Choosing the Right Ruler: Approaches to Measuring Digital Trade

The Conference Board of Canada, 41 pages, November 17, 2021
Impact Paper by
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The pandemic and related global lockdowns have increased the volume of digital trade. As there currently is limited understanding and awareness of digital trade definitions and measurement frameworks, the objective of this paper is to create clarity amid the confusion.

Document Highlights

The pandemic and related lockdowns across the world have increased the volume of digital trade. Businesses and consumers have increasingly turned to online purchases. This impact paper examines the various aspects of digital trade.

We begin by addressing the question of why digital trade matters and why it is important to measure it accurately. We then tackle the question of what digital trade is by reviewing the recently proposed OECD-WTO-IMF conceptual framework for defining and measuring digital trade. Subsequently, we narrow the focus to the Canadian context, discover the main sources of data, and review which digital trade activities are currently captured in official Canadian statistics. Following this, the lens is widened to scan the efforts undertaken by other peer countries to define and measure digital trade, and then benchmark Canadian efforts. The paper finally concludes with some thoughts on what we have learned from this scan and where we could go from here.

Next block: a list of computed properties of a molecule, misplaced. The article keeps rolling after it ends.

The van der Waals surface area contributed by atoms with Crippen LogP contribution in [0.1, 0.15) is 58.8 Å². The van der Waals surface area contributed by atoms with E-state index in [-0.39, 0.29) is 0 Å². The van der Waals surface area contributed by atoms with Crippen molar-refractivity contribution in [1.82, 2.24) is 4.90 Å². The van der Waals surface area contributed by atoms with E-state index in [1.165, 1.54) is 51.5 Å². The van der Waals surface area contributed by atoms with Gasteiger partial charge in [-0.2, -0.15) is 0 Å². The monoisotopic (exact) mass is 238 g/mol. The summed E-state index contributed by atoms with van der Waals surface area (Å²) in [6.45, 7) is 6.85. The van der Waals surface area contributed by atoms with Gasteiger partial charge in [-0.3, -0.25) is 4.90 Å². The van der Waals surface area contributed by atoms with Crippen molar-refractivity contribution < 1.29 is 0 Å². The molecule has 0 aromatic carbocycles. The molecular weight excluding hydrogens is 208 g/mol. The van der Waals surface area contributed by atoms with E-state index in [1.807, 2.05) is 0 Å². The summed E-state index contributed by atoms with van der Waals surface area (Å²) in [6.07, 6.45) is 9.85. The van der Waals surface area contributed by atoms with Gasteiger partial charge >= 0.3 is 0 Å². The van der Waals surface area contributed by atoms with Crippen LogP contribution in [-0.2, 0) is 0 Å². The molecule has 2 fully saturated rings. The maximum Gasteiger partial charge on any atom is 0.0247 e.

Table of Contents

Key Findings
Context
Why Digital Trade Matters
Defining and Measuring Digital Trade
Are Digital Trade and E-Commerce the Same?
Can Only Services Be Digitally Delivered?
How Does Canada Measure and Record Digital Trade?
Summarizing Canada’s Efforts
How Do Other Countries Measure and Report Digital Trade?
Conclusions and Recommendations
Appendix A—Reporting Template for Digital Trade
Appendix B—Surveys on Digital Trade
Appendix C—Methodology
Appendix D—Bibliography

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